Practically since the day he graduated, Young has been involved in marketing, beginning with a public relations job right out of college helping to promote the American Junior Golf Association. Following that, he scored what most young people might consider the ultimate marketing dream job.
“I had the opportunity to drive the Oscar Mayer Wienermobile and that shaped my future life in marketing and events,” Young says. Selected as one of only 12 Wienermobile drivers out of roughly 12,000 applicants, he piloted the distinctive vehicle for a year to events and appearances throughout the country generating publicity for the company in the days before social media.
“The sexy part of the job without a doubt was going to the big events like the Super Bowl,” Young remembers. “I taught Jay Leno how to drive the Wienermobile on the ‘Tonight Show’ and I crashed the Rose Parade as the only float without a rose on it, driving the entire parade route getting publicity for Oscar Mayer."A simple philosophy
It was that kind of daring that launched Young’s successful marketing career, but marketing was never the intent when the Wisconsin native came to SDSU. He studied broadcast journalism and speech communication with a different goal in mind.
“Back then I was hoping to become a sports broadcaster - the next Bob Costas,” explains Young, a passionate golfer who has played virtually his whole life. “I actually came to San Diego State with the intention of walking on (the golf team) and then I got tied up in doing broadcasting seriously my freshman year and began covering many of the sports on campus.”
An interest in sports has remained with him. Working as Director of Entertainment for the San Diego Padres early in his career, an encounter with a famous fellow Aztec left him with a thought that would serve him well in business and beyond.
Among Young’s responsibilities for the team was coordinating events and interviews with players, many of whom gave him a hard time whenever he approached because they knew he wanted something from them. It made him nervous and a bit sheepish delivering requests to professional players - behavior not lost on “Mr. Padre” Tony Gwynn who one day sat him down and offered some advice.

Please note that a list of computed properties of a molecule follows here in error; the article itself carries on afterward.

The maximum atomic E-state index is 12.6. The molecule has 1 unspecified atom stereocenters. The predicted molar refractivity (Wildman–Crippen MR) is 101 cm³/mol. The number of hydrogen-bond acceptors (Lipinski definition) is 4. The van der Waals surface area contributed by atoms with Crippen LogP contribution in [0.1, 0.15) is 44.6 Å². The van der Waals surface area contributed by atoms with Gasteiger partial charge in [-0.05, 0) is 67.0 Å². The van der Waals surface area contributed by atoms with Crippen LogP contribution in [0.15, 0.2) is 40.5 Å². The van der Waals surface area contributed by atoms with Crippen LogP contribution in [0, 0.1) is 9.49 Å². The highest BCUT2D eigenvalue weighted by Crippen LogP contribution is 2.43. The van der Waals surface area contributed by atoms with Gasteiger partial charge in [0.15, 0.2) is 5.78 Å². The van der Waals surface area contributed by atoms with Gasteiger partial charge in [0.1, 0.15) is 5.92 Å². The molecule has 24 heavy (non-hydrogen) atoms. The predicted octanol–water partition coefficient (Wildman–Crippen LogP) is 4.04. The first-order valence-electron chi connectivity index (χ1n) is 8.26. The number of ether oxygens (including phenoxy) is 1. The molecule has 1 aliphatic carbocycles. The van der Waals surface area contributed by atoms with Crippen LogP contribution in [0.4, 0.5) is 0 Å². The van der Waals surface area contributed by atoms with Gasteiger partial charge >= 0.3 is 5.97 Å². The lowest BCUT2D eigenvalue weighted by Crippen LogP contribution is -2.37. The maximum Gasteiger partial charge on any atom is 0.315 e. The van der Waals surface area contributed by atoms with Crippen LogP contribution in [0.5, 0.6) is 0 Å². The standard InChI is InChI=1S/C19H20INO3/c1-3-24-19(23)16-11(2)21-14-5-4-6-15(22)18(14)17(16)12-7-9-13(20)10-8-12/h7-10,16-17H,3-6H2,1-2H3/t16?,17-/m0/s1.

Tim Young (top left) in 1992 poses atop the Oscar Mayer Wienermobile with SDSU cheerleaders.
Young recalled, “Tony said to me, ‘When I can see you're that way, it doesn't work for either one of us, so you need to remember that I'm no different than you. I'm no different than the guy who cleans the clubhouse or the guy who cuts the grass out here on the field. We all put our pants on one leg at a time. If you walk away and you learn one thing from me, it is to treat everybody exactly the same and you'll get exactly the same back.'
“And from that day forward, I never had a problem approaching somebody of influence like that. I could see how if you just treat them like your friend you can get a lot more done. It helped me in dealing with the president of General Motors and other big-name executives that I've dealt with over time just with that one simple piece of philosophy."
Making a difference
It’s a philosophy Young has successfully employed as a member of the SDSU Alumni Association’s board of advisers. Now in the sixth and final year of his term, he officially assumed the organization’s one-year presidency July 1 after he was symbolically handed the president’s gavel by immediate past president Bill Earley (’86) at the June 20 board meeting held at AMN Healthcare in Carmel Valley.
A lifetime member of the Alumni Association, Young is an advocate of alumni engagement with SDSU and he frequently returns to campus to advise students. He intends to use his position to encourage other Aztecs to engage with the university in any way possible.
"I think since day one I've been focused on what I call 'Normal Joe,'” Young explains. “Normal Joe is just like me. I went to school, I got involved in things at the university, I graduated, I somewhat disappeared, I went and started my own life and I've realized that I can make a difference to the university without it being a huge windfall of a financial donation.
Alumni Association President Tim Young (l) is congratulated by the organization's immediate past president, Bill Earley ('86).
"I want to let alumni know, one person at a time if necessary, that anything any alum can do can help the university, whether it's providing a small donation, providing time to volunteer or helping with a variety of things at San Diego State, it’s all so important. The majority of us can't give thousands of dollars to the university and that's okay. I don't think people feel like they can have an impact by giving $100 or whatever they can afford or by volunteering, but those things are just as important as the million-dollar donor because you have so many more people helping toward one cause and it really does make a difference."
Before assuming the Alumni Association presidency, Young served as executive vice president of the organization’s marketing and communications committee. He was also co-chair of the 2013 Monty Awards.
In addition to Young taking over as president of the Alumni Association, six new board members were elected. Mike Cully (’11), Lindsey Dixon (’02), Sean Kilkenny (’10), Mark Mays (’69), Leo Morales (’09) and Stacey Wolfson (’10) begin serving six-year terms this month.
If there’s anyone who knows what it takes to engage SDSU alumni, it’s Tim Young (’91). The 44-year-old marketing whiz is a partner and president of Southport Marketing, Inc., an event marketing and promotions company based in Newbury Park.